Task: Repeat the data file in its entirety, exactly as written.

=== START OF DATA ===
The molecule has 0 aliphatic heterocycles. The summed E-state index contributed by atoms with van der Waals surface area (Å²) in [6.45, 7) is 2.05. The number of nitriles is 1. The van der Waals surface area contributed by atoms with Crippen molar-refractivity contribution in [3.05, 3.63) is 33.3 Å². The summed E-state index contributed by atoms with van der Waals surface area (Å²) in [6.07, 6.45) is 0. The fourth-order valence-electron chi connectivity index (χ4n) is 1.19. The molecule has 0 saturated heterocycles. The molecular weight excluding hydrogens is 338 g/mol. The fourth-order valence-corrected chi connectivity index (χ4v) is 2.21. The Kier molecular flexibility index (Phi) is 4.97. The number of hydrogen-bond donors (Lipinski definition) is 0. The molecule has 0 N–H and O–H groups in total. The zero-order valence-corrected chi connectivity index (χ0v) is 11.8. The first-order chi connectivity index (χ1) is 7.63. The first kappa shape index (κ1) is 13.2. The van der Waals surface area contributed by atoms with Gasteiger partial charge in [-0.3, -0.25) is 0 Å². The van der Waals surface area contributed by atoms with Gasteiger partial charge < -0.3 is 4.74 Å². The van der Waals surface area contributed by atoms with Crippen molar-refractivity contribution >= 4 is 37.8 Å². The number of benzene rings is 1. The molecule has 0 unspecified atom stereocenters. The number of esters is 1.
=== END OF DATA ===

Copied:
The molecule has 0 aliphatic heterocycles. The summed E-state index contributed by atoms with van der Waals surface area (Å²) in [6.45, 7) is 2.05. The number of nitriles is 1. The van der Waals surface area contributed by atoms with Crippen molar-refractivity contribution in [3.05, 3.63) is 33.3 Å². The summed E-state index contributed by atoms with van der Waals surface area (Å²) in [6.07, 6.45) is 0. The fourth-order valence-electron chi connectivity index (χ4n) is 1.19. The molecule has 0 saturated heterocycles. The molecular weight excluding hydrogens is 338 g/mol. The fourth-order valence-corrected chi connectivity index (χ4v) is 2.21. The Kier molecular flexibility index (Phi) is 4.97. The number of hydrogen-bond donors (Lipinski definition) is 0. The molecule has 0 N–H and O–H groups in total. The zero-order valence-corrected chi connectivity index (χ0v) is 11.8. The first-order chi connectivity index (χ1) is 7.63. The first kappa shape index (κ1) is 13.2. The van der Waals surface area contributed by atoms with Gasteiger partial charge in [-0.3, -0.25) is 0 Å². The van der Waals surface area contributed by atoms with Gasteiger partial charge < -0.3 is 4.74 Å². The van der Waals surface area contributed by atoms with Crippen molar-refractivity contribution >= 4 is 37.8 Å². The number of benzene rings is 1. The molecule has 0 unspecified atom stereocenters. The number of esters is 1.